Reopening Medicare Reimbursement Review Bars Later Agency Appeal


September 20, 2021 2:39 pm

A North Carolina hospital unhappy with the relief it received after asking a Medicare contractor to reopen a reimbursement decision is barred from seeking formal agency review because it voluntarily withdrew its first appeal, a federal court said Monday.

A Provider Reimbursement Review Board rule forbidding a second formal appeal when the first has been withdrawn didn’t deprive FirstHealth Moore Regional Hospital of its appeal rights because FirstHealth opted to go through the reopening process, the U.S. District Court for the District of Columbia said.

“This case offers a cautionary tale to any provider navigating the ‘labyrinthine world of Medicare,’” as FirstHealth based its strategy on the misunderstanding that the rules allowed it to reinstate its formal appeal after the reopening process ended, the court said.

A Medicare contractor determined that FirstHealth owed the government about $1.45 million for overpayments for fiscal year 2011. The hospital filed a formal appeal with the PRRB, but then withdrew the appeal after it asked the contractor to take another look at its reimbursement for uncollectible patient debts.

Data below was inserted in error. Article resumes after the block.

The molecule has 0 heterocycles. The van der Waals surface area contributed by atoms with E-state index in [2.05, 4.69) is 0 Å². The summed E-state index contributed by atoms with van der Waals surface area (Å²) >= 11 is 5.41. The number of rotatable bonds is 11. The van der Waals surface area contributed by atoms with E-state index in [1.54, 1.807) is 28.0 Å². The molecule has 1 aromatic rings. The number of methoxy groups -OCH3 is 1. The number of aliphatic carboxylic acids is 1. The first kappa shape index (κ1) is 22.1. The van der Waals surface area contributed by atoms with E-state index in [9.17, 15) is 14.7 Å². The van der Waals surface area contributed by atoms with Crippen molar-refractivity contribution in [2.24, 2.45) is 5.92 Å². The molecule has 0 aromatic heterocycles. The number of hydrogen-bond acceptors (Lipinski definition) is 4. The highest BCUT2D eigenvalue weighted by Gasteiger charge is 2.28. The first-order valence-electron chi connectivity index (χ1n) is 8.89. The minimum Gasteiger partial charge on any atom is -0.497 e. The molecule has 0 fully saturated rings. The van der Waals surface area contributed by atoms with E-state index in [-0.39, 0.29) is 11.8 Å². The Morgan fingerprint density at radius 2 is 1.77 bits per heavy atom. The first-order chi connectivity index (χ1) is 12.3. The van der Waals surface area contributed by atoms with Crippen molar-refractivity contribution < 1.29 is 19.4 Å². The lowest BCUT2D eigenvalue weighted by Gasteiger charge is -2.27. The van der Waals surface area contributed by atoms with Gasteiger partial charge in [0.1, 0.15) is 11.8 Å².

After reopening the case, the contractor allowed reimbursement for some previously denied bad debts, but not others. FirstHealth thus was eligible to receive an additional $833,000, reducing the amount it was required to repay to the U.S. Health and Human Services Department.

FirstHealth then tried to revive its PRRB appeal, but the board denied reinstatement. The court granted summary judgment to HHS in an opinion by Chief Judge Beryl A. Howell.

Under the PRRB’s withdrawal rule, it’s “the provider’s responsibility to withdraw” any issue a contractor has agreed to review from the appeal, the court said. FirstHealth argued the provision is mandatory and, thus, unlawfully deprived the hospital of its appeal rights.

The PRRB, on the other hand, argued the provision isn’t a command. A provider’s withdrawal of its appeal is entirely voluntary, it said.

The court found both readings of the provision to be reasonable. But the ambiguity gave the advantage to the PRRB because an agency’s interpretation of its own regulations is entitled to deference, the court said. PRRB’s interpretation, moreover, was reasonable, it said.

FirstHealth opted to pursue the reopening process, when it could have continued with the formal appeal, the court said. It wasn’t “forced” to give up its appeal rights at any point, it said.

Law Office of Joseph D. Glazer PC represents FirstHealth. The U.S. Attorney’s Office for the District of Columbia represents HHS.

The case is FirstHealth Moore Reg’l Hosp. v. Becerra, D.D.C., No. 20-cv-1007, 9/20/21.